St Emilion, Bordeaux. 14%
Ultra ripe fruit, not blowsy but heroic. Not charming. Very hard to drink.
Hopefully time will tame.
Margaret River, WA. 14.5%
One of Australia’s great shiraz. Distinctive style, a sort of North South Rhone mix. Opulent yet fresh.
For a good while I though the 99 superior to the 2001 but now I think this has not only improved but now surpassed the 99.
I very much anticipate the 2007+ vintages which were superb. They just need 12 years or so in bottle, if you can resist enjoying them earlier.
Margaux, Bordeaux. 12.5%
Many bottles from this case have been disappointing. A good but rather plain, obviously Merlot oriented wine. Out of company with other left-bank 96s.
But now at 17 years old it is starting to blossom. Rich but now with savoury and green hints, making a very attractive wine.
For a 2nd wine showing this sort of longevity is a surprise to me. I wrote this wine off too early. Very pleased to be found wrong.
Rhone, France. 13%
This is fine wine, effortlessly balanced. Very impressive winemaking and viticulture. This is natural, low intervention wine.
Distinctly cool climate floral notes though this is ripe, medium bodied fruit.
Very young. It will always be an elegant wine. Needs another 5 years and may last decades after that, power and extract aren’t needed for longevity.
Coonawarra Cabernet & Barossa Valley Shiraz. South Australia. 13.5%
When I lasted tasted this wine it was in Bordeaux in the company of some old claret and this wine stood out as quite a freak. Not because of the shiraz, but the American oak, the eucalypt mintiness, and the added acid.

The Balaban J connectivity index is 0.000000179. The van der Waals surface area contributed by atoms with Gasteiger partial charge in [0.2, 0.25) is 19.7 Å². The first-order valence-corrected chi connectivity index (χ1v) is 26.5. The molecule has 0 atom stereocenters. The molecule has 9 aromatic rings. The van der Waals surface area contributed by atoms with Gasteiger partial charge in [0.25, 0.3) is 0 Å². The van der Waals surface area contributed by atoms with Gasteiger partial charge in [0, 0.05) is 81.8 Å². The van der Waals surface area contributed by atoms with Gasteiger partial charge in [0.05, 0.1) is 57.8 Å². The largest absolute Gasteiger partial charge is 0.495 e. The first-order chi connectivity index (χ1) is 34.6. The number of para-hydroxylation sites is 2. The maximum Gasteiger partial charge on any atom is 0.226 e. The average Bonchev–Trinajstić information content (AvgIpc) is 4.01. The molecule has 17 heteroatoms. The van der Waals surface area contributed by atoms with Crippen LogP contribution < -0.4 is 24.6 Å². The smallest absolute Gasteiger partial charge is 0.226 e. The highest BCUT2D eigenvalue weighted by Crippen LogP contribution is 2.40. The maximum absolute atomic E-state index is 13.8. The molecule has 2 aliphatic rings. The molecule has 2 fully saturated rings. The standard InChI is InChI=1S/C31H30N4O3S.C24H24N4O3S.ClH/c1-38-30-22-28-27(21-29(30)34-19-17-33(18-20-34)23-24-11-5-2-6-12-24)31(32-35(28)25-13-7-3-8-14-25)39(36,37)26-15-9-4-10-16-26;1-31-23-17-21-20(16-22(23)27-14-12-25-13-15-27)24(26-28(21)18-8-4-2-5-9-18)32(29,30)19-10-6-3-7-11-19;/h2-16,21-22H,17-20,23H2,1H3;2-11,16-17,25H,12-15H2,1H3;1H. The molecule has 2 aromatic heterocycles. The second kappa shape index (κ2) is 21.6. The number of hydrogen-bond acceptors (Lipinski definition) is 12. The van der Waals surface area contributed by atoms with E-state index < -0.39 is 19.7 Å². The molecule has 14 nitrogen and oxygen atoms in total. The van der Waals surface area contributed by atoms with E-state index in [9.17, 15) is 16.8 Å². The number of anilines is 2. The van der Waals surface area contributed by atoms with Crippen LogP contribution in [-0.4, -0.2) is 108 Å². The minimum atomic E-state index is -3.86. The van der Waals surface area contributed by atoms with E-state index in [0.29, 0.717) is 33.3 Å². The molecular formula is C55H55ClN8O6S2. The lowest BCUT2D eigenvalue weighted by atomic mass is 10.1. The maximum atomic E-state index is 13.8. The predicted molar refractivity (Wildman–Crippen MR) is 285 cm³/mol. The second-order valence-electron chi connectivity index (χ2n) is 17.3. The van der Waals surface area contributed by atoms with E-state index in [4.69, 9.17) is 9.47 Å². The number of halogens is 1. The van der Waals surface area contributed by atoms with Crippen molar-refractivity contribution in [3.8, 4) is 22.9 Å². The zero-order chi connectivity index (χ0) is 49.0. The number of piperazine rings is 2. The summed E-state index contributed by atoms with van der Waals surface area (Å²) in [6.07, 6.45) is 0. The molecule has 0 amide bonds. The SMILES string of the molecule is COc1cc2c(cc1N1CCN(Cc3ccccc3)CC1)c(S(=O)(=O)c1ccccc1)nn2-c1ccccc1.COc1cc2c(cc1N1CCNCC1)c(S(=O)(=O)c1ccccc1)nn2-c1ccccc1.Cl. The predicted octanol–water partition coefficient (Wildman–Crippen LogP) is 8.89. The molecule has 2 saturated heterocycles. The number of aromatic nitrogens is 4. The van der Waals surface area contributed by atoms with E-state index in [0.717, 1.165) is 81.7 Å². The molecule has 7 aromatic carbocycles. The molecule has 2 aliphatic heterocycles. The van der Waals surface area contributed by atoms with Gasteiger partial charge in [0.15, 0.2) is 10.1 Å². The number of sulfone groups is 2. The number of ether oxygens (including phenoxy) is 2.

Today a few years later and alongside a Coonawarra Cab it’s less freaky but still a very unusual wine. It’s so obviously built for long aging. Very concentrated and with lots of tannin, both grape and oak, and the acid of course.
I think this really does have the potential to turn into something dry and more ethereal, as very old food friendly table wine. But it’s 23 years old already and it still tastes manufactured, not complete relaxed wine.
Frankland, Western Australia. 12.5%
There is a French saying that there are no great wines just great bottles. If the cork gods are smiling, if the mood is right, if you open the wine at just the right age…
Other bottles of this wine were interesting. A distinctly cool climate wine with plenty of acid, low alcohol.
This bottle, my last (of course) was superb. Like a great Northern Rhone the aroma was beguiling and the taste savoury, complex, refreshing.
From 30+ year old vines, 18 months in new French oak.
Barossa Valley, South Australia. 14.5%
Terribly young but cool fruit aromas. Impressive. Shows great promise. Quite savoury.